The National Labor Relations Board (NLRB) continues to mandate workplace policy that favors labor unions over America’s private-sector businesses.

Businesses are concerned that the NLRB, an appointed body that’s unaccountable to voters, sided with unions in several recent cases involving rules for organizing in the workplace:

  • Specialty Healthcare: The board’s decision in this healthcare case opens the door to the formation of “mini-bargaining units” in many other industries. The unions’ aim is to grow by isolating and organizing segments of employees within a business who are pro-labor.  
  •  Lamons Gasket: NLRB’s decision in this case takes away the right of employees who are opposed to a union simply to challenge the results of a “card-check” vote. Unions want card-check votes to replace secret ballot elections in the workplace.

The NLRB also proposed radically shortening the time it takes to conduct secret-ballot elections, in order to limit employers’ right to communicate their views on unionization to their employees.

  • UGL-Unicco Service Co.: Under this decision, when a company is sold, the new owners of the business, its employees or any other unions are significantly blocked from challenging the entrenched, incumbent union.    

The NLRB also finalized a rule, beginning in November, requiring employers to post a notice about employees' right to unionize.

The board says  notice must state that “employees have the right to act together to improve wages and working conditions, to form, join and assist a union, to bargain collectively with their employer, and to refrain from any of these activities.”

The ruling is a stretch for the board, which is not authorized by the National Labor Relations Act to mandate such a posting.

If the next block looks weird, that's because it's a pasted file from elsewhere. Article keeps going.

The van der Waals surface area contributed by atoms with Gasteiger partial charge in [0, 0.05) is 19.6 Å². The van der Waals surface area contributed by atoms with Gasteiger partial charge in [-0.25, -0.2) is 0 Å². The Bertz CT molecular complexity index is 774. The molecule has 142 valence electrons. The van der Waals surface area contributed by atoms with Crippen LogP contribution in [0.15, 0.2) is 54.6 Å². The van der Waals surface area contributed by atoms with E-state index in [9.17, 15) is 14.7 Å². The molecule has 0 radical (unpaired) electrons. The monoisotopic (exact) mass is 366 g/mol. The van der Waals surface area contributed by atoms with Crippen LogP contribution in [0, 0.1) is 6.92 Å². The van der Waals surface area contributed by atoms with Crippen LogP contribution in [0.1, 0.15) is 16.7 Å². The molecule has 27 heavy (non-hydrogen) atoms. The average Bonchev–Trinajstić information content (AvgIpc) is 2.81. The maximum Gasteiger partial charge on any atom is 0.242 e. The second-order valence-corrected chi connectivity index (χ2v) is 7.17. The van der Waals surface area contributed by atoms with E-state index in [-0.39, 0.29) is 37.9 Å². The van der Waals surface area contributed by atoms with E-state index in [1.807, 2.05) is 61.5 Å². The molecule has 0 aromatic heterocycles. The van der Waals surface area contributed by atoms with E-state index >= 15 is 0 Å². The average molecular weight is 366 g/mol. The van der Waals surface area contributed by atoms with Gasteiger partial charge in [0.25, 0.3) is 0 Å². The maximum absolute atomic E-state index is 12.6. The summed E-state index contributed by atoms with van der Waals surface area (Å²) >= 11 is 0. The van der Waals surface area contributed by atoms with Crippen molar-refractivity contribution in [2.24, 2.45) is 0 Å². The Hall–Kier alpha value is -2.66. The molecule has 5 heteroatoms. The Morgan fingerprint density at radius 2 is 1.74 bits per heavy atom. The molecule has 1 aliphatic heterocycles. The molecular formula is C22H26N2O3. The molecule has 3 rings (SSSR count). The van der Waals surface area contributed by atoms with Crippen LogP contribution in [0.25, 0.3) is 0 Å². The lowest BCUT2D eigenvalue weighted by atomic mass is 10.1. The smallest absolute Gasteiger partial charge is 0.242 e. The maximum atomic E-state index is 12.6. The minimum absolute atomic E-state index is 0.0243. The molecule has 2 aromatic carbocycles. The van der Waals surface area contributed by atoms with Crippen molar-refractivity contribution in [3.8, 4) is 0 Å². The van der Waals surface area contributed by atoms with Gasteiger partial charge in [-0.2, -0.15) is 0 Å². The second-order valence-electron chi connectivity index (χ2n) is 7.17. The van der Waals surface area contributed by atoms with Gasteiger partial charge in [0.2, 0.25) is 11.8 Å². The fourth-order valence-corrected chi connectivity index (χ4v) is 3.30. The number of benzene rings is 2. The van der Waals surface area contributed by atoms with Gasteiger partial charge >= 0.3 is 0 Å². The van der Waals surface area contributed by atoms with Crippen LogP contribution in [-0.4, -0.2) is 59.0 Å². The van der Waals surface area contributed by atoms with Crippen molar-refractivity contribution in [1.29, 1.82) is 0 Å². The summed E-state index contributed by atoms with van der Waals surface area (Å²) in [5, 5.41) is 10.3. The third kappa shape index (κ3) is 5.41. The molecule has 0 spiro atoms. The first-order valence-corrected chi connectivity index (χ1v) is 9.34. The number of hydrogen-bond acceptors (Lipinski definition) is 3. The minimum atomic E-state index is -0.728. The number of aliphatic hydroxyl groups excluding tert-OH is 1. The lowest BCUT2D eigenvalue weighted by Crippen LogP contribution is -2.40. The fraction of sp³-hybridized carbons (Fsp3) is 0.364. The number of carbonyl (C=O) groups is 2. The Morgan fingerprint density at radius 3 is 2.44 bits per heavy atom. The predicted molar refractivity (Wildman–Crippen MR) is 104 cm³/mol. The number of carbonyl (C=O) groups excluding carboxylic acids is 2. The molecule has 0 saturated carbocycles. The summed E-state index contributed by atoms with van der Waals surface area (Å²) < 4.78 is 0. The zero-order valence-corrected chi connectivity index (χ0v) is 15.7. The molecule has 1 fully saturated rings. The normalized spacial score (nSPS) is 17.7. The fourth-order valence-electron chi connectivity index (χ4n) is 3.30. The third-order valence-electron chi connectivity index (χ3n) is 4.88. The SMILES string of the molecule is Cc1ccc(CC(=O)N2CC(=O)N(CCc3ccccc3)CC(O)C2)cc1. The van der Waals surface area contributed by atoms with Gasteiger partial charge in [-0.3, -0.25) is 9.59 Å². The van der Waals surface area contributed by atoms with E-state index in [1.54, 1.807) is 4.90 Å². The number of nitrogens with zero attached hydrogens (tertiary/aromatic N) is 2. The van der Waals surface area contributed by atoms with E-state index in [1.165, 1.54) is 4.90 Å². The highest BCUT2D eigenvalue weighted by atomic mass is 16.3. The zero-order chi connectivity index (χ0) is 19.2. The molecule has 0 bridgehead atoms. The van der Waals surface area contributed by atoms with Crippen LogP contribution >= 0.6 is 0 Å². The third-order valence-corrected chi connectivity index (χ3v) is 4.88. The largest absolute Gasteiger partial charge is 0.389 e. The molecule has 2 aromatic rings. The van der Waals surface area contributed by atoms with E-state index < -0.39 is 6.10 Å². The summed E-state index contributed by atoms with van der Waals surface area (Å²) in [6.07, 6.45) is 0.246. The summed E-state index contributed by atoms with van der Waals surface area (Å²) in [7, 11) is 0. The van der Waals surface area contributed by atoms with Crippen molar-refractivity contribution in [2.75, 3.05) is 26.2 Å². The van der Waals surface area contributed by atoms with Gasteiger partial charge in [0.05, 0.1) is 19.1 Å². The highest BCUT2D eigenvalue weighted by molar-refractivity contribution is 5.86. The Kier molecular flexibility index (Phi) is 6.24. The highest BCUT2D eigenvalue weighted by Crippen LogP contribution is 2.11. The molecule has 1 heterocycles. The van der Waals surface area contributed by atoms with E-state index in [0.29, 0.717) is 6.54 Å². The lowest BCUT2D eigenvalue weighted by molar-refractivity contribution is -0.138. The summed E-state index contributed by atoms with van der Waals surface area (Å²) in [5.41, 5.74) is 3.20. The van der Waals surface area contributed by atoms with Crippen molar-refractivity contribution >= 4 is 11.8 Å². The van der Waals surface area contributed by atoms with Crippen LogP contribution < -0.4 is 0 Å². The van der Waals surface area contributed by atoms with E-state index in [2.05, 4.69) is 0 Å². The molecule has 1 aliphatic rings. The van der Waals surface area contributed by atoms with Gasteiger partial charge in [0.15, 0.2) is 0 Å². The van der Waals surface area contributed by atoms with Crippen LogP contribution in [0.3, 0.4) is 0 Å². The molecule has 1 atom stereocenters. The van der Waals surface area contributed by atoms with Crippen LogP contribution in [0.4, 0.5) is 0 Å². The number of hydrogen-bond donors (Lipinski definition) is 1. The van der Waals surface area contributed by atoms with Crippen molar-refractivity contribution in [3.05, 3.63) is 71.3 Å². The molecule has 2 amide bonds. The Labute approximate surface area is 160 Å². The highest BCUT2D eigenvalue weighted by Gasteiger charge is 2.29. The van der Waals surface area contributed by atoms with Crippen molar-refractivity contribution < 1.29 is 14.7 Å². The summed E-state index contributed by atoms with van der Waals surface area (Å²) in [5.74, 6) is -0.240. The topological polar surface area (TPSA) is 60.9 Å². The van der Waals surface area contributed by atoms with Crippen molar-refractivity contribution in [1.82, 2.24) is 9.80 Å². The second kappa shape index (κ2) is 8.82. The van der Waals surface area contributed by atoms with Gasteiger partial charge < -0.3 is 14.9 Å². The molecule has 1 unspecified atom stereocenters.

In its most public battle this year, NLRB attacked Boeing Co.for allegedly illegally shifting unionized aircraft production work from Washington State to a new, nonunion plant in South Carolina, siding with union members who said Boeing was trying to punish them for past strikes.

Boeing, which operates many plants throughout the U.S., is creating 2,000 jobs at the $1 billion South Carolina plant that are now on hold because of the NLRB.

According to the Wall Street Journal, “With the nationwide unemployment rate topping 9%, Boeing and political leaders in South Carolina have portrayed the NLRB action against the company as an attack on job creation.”

U.S. business groups are alarmed by the one-sided NLRB policymaking.

“The NLRB has been pursuing an aggressive agenda that will harm our economic growth at a time when manufacturers should be leading the economic recovery,” says the National Association of Manufacturers.

"The one common theme throughout these cases,” says U.S. Chamber of Commerce Senior Vice President of Labor Randel Johnson, “is that they were decided in favor of keeping the unions in power and blocking the ability of employees to challenge whether or not the unions still enjoy majority status.”

CBIA members should contact their U.S. representative and urge them to support the Protecting Jobs from Government Interference Act (H.R. 2587), which will help rein in the NLRB’s labor policymaking. 

For more information, contact CBIA’s Kia Murrell at 860.244.1931 or kia.murrell@cbia.com.